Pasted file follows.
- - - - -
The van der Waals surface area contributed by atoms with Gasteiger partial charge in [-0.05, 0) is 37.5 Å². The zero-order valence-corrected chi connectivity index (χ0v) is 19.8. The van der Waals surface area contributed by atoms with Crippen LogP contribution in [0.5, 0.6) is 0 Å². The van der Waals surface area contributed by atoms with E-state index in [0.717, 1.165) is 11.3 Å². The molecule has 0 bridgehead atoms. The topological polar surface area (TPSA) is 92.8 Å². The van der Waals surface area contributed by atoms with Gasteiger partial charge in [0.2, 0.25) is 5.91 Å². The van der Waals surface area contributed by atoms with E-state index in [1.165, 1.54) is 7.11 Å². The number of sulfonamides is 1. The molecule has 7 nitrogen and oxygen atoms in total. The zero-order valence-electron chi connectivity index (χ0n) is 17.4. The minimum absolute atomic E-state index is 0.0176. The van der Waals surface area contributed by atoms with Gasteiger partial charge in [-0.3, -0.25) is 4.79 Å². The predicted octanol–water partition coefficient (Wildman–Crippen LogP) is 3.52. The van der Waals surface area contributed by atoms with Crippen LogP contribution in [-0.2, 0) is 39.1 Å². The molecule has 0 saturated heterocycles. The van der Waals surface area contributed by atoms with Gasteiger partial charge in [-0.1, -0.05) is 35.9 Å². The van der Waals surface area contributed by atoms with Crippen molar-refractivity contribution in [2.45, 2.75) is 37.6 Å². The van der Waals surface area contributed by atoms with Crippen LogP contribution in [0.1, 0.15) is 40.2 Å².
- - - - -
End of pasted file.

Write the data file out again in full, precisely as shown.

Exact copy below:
The van der Waals surface area contributed by atoms with Gasteiger partial charge in [-0.05, 0) is 37.5 Å². The zero-order valence-corrected chi connectivity index (χ0v) is 19.8. The van der Waals surface area contributed by atoms with Crippen LogP contribution in [0.5, 0.6) is 0 Å². The van der Waals surface area contributed by atoms with E-state index in [0.717, 1.165) is 11.3 Å². The molecule has 0 bridgehead atoms. The topological polar surface area (TPSA) is 92.8 Å². The van der Waals surface area contributed by atoms with Gasteiger partial charge in [0.2, 0.25) is 5.91 Å². The van der Waals surface area contributed by atoms with E-state index in [1.165, 1.54) is 7.11 Å². The number of sulfonamides is 1. The molecule has 7 nitrogen and oxygen atoms in total. The zero-order valence-electron chi connectivity index (χ0n) is 17.4. The minimum absolute atomic E-state index is 0.0176. The van der Waals surface area contributed by atoms with Gasteiger partial charge in [-0.3, -0.25) is 4.79 Å². The predicted octanol–water partition coefficient (Wildman–Crippen LogP) is 3.52. The van der Waals surface area contributed by atoms with Crippen LogP contribution in [-0.2, 0) is 39.1 Å². The molecule has 0 saturated heterocycles. The van der Waals surface area contributed by atoms with Gasteiger partial charge in [-0.1, -0.05) is 35.9 Å². The van der Waals surface area contributed by atoms with Crippen molar-refractivity contribution in [2.45, 2.75) is 37.6 Å². The van der Waals surface area contributed by atoms with Crippen LogP contribution in [0.1, 0.15) is 40.2 Å².